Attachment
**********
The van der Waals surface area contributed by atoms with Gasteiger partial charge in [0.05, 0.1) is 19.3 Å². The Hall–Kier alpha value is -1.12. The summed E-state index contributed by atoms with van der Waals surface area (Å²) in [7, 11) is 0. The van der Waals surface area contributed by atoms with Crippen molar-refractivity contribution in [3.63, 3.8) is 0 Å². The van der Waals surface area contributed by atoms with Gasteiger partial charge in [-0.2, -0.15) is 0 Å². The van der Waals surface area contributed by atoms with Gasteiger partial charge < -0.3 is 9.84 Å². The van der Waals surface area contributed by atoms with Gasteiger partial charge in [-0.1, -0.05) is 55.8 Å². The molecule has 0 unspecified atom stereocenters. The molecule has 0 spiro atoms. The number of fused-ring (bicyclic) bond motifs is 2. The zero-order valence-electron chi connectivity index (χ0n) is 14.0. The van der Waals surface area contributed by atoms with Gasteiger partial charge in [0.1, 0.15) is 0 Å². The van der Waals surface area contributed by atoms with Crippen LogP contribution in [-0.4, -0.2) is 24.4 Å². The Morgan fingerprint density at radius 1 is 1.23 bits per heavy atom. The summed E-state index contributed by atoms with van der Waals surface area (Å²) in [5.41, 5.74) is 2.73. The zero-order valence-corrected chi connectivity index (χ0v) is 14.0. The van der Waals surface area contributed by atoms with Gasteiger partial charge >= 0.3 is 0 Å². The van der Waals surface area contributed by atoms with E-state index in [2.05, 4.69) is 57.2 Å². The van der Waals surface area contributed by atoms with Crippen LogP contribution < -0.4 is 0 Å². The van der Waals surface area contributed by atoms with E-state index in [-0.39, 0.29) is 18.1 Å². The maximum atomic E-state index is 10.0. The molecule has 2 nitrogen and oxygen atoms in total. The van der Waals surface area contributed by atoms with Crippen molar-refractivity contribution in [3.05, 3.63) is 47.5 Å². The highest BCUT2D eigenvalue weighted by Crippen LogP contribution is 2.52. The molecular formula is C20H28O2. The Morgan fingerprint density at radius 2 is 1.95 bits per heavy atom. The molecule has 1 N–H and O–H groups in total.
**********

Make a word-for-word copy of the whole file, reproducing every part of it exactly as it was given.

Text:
The van der Waals surface area contributed by atoms with Gasteiger partial charge in [0.05, 0.1) is 19.3 Å². The Hall–Kier alpha value is -1.12. The summed E-state index contributed by atoms with van der Waals surface area (Å²) in [7, 11) is 0. The van der Waals surface area contributed by atoms with Crippen molar-refractivity contribution in [3.63, 3.8) is 0 Å². The van der Waals surface area contributed by atoms with Gasteiger partial charge in [-0.2, -0.15) is 0 Å². The van der Waals surface area contributed by atoms with Gasteiger partial charge < -0.3 is 9.84 Å². The van der Waals surface area contributed by atoms with Gasteiger partial charge in [-0.1, -0.05) is 55.8 Å². The molecule has 0 unspecified atom stereocenters. The molecule has 0 spiro atoms. The number of fused-ring (bicyclic) bond motifs is 2. The zero-order valence-electron chi connectivity index (χ0n) is 14.0. The van der Waals surface area contributed by atoms with Gasteiger partial charge in [0.1, 0.15) is 0 Å². The van der Waals surface area contributed by atoms with Crippen LogP contribution in [-0.4, -0.2) is 24.4 Å². The Morgan fingerprint density at radius 1 is 1.23 bits per heavy atom. The summed E-state index contributed by atoms with van der Waals surface area (Å²) in [5.41, 5.74) is 2.73. The zero-order valence-corrected chi connectivity index (χ0v) is 14.0. The van der Waals surface area contributed by atoms with Gasteiger partial charge >= 0.3 is 0 Å². The van der Waals surface area contributed by atoms with E-state index in [2.05, 4.69) is 57.2 Å². The van der Waals surface area contributed by atoms with Crippen LogP contribution < -0.4 is 0 Å². The van der Waals surface area contributed by atoms with E-state index in [-0.39, 0.29) is 18.1 Å². The maximum atomic E-state index is 10.0. The molecule has 2 nitrogen and oxygen atoms in total. The van der Waals surface area contributed by atoms with Crippen molar-refractivity contribution in [3.05, 3.63) is 47.5 Å². The highest BCUT2D eigenvalue weighted by Crippen LogP contribution is 2.52. The molecular formula is C20H28O2. The Morgan fingerprint density at radius 2 is 1.95 bits per heavy atom. The molecule has 1 N–H and O–H groups in total.